Once a changeset has been validated by for_create/4 (or for_update/4), it isn't validated again in the action. New changes added are validated individually, though. This allows you to create a changeset according to a given action, and then add custom changes if necessary.

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for_destroy(initial, action_name, params \\ %{}, opts \\ [])

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Constructs a changeset for a given destroy action, and validates it.

opts

Opts

  • :actor - set the actor, which can be used in any Ash.Resource.Changes configured on the action. (in the context argument)
  • :tenant - set the tenant on the changeset

Anything that is modified prior to for_destroy/4 is validated against the rules of the action, while anything after it is not.

Once a changeset has been validated by for_destroy/4, it isn't validated again in the action. New changes added are validated individually, though. This allows you to create a changeset according to a given action, and then add custom changes if necessary.

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for_update(initial, action, params \\ %{}, opts \\ [])

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Constructs a changeset for a given update action, and validates it.

Anything that is modified prior to for_update/4 is validated against the rules of the action, while anything after it is not.

See for_create/4 for more information

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force_change_attribute(changeset, attribute, value)

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@spec force_change_attribute(t(), atom(), any()) :: t()

Changes an attribute even if it isn't writable

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force_change_attributes(changeset, changes)

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@spec force_change_attributes(t(), map() | Keyword.t()) :: t()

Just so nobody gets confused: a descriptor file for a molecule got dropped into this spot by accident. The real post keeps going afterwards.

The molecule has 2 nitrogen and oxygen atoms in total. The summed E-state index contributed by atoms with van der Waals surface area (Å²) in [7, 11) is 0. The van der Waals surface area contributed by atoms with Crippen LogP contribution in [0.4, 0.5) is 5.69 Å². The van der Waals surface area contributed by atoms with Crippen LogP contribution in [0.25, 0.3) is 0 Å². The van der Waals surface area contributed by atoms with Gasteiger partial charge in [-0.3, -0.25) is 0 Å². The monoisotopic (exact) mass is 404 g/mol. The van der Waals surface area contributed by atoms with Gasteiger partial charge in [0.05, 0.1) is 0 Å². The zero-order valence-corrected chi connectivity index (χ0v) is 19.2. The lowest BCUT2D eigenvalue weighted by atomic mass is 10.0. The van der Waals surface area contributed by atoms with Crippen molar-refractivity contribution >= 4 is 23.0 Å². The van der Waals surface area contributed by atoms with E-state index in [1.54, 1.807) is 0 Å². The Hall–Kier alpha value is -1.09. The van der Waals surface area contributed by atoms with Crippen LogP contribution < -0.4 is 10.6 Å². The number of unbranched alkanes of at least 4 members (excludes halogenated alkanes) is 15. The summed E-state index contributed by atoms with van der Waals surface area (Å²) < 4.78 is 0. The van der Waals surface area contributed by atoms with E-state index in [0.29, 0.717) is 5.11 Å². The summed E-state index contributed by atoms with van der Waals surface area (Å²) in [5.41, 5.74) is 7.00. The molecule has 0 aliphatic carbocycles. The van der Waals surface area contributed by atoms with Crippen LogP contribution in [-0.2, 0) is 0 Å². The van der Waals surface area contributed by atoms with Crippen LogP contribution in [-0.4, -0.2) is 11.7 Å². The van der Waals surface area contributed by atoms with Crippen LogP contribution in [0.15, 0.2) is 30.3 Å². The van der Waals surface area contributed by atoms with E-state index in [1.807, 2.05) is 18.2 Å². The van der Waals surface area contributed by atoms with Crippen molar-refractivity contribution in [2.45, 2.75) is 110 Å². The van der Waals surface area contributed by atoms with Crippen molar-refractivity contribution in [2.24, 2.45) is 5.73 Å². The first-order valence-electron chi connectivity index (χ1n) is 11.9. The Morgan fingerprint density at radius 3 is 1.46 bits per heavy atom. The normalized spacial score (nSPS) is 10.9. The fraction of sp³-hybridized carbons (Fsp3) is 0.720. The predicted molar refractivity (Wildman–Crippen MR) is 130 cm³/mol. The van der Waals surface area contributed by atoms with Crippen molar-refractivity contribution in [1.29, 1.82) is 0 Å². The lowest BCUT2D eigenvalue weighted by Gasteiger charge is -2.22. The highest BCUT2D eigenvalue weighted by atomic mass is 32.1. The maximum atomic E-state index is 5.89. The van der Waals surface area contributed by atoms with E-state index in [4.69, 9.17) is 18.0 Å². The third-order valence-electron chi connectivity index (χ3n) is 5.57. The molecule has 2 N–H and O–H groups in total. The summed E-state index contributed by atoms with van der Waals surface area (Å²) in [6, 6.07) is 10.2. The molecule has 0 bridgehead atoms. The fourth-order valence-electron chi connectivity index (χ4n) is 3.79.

Calls force_change_attribute/3 for each key/value pair provided

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force_change_new_attribute(changeset, attribute, value)

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@spec force_change_new_attribute(t(), atom(), term()) :: t()

Force change an attribute if it is not currently being changed

See change_new_attribute/3 for more.

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force_change_new_attribute_lazy(changeset, attribute, func)

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@spec force_change_new_attribute_lazy(t(), atom(), (() -> any())) :: t()

Force change an attribute if it is not currently being changed, by calling the provided function

See change_new_attribute_lazy/3 for more.

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get_argument(changeset, argument)

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@spec get_argument(t(), atom()) :: term()

Gets the value of an argument provided to the changeset

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get_argument_or_attribute(changeset, attribute)

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@spec get_argument_or_attribute(t(), atom()) :: term()

Gets the value of an argument provided to the changeset, falling back to Ash.Changeset.get_attribute/2 if nothing was provided

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get_attribute(changeset, attribute)

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@spec get_attribute(t(), atom()) :: term()

Gets the changing value or the original value of an attribute

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get_data(changeset, attribute)

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@spec get_data(t(), atom()) :: term()

Gets the original value for an attribute

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handle_errors(changeset, func)

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@spec handle_errors(
  t(),
  (t(), error :: term() ->